Couple of days ago I decided to throw away GDM as login manager for my laptop and to install SLiM, a simple and nice independent graphical login manager for X11. Installing was easy as always thanks to the great job of the port maintainers.
Enabling SLiM in FreeBSD is as easy as appending slim_enable=”YES” to your /etc/rc.conf file.
To change the default theme all you have to do is download another SLiM Theme and unpack it in /usr/local/share/slim/themes. Then edit your configuration file /usr/local/etc/slim.conf to point to your favorite theme and you can enjoy it on next reboot. Remember, if you used another login manager like gdm, kdm or xdm then disable them in rc.conf.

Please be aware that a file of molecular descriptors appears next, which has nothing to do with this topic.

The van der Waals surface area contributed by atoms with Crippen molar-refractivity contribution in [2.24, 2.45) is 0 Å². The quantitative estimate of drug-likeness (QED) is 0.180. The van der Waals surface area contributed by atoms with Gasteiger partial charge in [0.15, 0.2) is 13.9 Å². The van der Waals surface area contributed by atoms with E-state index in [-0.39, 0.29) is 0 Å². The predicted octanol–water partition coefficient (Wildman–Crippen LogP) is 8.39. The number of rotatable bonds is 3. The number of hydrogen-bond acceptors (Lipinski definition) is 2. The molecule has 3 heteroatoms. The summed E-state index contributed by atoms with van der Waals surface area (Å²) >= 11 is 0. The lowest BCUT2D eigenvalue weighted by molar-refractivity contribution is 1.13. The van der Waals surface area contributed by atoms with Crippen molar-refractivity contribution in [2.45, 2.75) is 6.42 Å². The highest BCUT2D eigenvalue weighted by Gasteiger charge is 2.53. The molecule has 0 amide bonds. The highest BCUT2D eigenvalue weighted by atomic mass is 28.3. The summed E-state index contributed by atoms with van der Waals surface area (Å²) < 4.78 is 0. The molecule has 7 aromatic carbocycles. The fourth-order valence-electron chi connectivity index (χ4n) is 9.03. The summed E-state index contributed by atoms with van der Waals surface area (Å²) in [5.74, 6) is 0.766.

Now here comes the tricky part.
The default login command in slim.conf says:
login_cmd exec /bin/sh - ~/.xinitrc %session
In this command the dash ‘–‘ you see after /bin/sh indicates that it is considered a login shell. As far as I know this would first read /etc/profile and then ~/.profile. Well, for whatever reason, it doesn’t 😐
I noticed this behaviour when trying to update the ports tree, I got “portsnap: command not found”. Investigating this turned out that my $PATH was different then normal and finally I noticed this was because of /bin/sh not reading my .profile when logging in with SLiM.
For a workaround I changed the login command in slim.conf to use zsh:
login_cmd exec /usr/local/bin/zsh -l ~/.xinitrc %session
This still doesn’t read the .profile but rather .zprofile according to the zsh man pages, so I just copied and renamed .profile to .zprofile
As this also executes .xinitrc I added this to my .xinitrc
This will make xfce4 start up in my native language dutch and then I am ready to rock 😉